Been some discussion recently on the WPUK mailing list after some recent mass attacks on WordPress Sites. Lots of good advice from people.
- Do you need to to allow access from all IP’s
- Do you need to be able to login all the time or can you say they never login a 2am in the morning so we can stop login at that time.
- Keep up to date obviously
- Changing default locations of login pages, wp-admin etc
- using two factor authentication (yubikey mentioned)
- captchas on login screen
- blacklisting of visitors by IP address
- renaming the default ‘admin’ user
All suggestions worth considering depending on your circumstances.
Someone mentioned about a user with a password of ‘password’, I wondered if there was a way of preventing users injuring themselves by using such a password. By default my current WordPress 3.5 allows a user to do pretty stupid stuff like create a user with a username of ‘e’ and a password of ‘password’.
Not added in list popular passwords that would pass as secure should do that. Could probably extend to exclude dictionary words not sure if its worth doing that.
Dave of interconnect.it mentioned a plugin called ‘better-wp-security’ which does quite a few other things as well, seems worth looking at, Dave had had it recommended to him. There are also a few similar plugins with more restricted scope that just stick to the password ‘force-strong-passwords’ and
I’ve not tried these so I can’t recommend them, I bashed out my own because I was interested. Its probably not quite so client friendly as its called ‘Stop users using stupid passwords’, might have to rename that.
Seems something worth checking on especially as you create a new site. If the password isn’t towards the top of the list of ones a bot attacker might try, it will at least take them longer. Will also stop a human guessing it quite so easily as well.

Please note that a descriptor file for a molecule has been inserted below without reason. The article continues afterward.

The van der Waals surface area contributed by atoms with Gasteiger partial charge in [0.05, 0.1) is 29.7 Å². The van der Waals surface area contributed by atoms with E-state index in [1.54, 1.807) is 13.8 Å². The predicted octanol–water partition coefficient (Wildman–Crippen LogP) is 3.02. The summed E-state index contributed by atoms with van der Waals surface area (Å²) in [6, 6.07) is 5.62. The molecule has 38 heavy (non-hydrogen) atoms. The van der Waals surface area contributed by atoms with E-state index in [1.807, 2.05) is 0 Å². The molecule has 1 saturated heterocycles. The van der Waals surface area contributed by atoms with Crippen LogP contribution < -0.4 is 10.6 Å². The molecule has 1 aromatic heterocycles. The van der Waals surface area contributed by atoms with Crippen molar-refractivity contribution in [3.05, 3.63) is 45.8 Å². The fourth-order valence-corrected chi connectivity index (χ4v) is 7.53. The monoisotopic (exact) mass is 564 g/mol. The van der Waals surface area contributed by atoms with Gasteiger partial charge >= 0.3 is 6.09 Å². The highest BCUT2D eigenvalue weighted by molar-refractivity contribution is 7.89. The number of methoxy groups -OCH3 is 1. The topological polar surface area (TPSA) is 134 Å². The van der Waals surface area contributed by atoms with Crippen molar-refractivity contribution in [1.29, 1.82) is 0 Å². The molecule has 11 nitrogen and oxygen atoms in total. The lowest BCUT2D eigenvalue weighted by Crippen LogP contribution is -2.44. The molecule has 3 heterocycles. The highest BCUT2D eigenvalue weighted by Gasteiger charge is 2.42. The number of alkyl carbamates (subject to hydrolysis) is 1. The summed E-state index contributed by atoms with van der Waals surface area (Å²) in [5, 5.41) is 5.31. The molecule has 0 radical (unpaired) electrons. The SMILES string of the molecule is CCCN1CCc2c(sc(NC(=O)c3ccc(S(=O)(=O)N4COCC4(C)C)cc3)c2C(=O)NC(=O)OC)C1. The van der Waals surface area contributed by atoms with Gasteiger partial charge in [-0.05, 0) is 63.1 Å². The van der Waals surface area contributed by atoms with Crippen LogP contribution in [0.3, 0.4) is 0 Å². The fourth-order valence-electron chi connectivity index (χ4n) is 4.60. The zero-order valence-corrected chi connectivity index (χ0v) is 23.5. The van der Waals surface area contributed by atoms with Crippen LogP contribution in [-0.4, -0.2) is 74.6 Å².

Built this site a while ago for someone who was annoyed by being ripped off on car parts in the UK compared to international prices. Its not really being used much at the moment, what is surprising is how well it does in search for a site that has very little content. Other sites with very similar titles/subjects but with a lot more content come up beneath it in google searches.
Technically its a quite plain vanilla wordpress site with a custom theme to differentiate it. We made up a dog logo illustration as well, to give the site some more character, doing pictures made a nice change from my normal ‘code view’.
Note: 2014/06/30 This blog was replaced as part of a larger site rebuild in mid 2013.
TLC are online tutors based in the UK. We recently added a simple blog to their site to allow anyone in the company to add content to the site. They can use it to trumpet company announcements and extol the virtues of their learning platform.
We added a few plugins in that the client requested from an earlier system they had used. Other than that its pretty plain vanilla WordPress with some adaptions.
We wrote a custom excerpts function so we could finish the excerpt at the end of the first paragraph. The client also wanted the excerpts to keep their formatting and links which are often removed by default.
Also wrote a couple of widgets to emulate the behaviour of some links on their main site.
They also have a more useful than standard 404 page which lists recent articles if you mistype an address.
You can see the site at www.tlclive.com/blog.
bluerghh comment spam. Seem to be getting a fair bit of spam recently never sure if its some clever bot or a human.
Some comments are obvious spam, people whose mother called them ‘lean mean griller’ was obviously destined to have a website selling grillers. This is spam simples. Although its a bit dumb why would my site have any authority on that at all someones just wasting there own time as well as mine.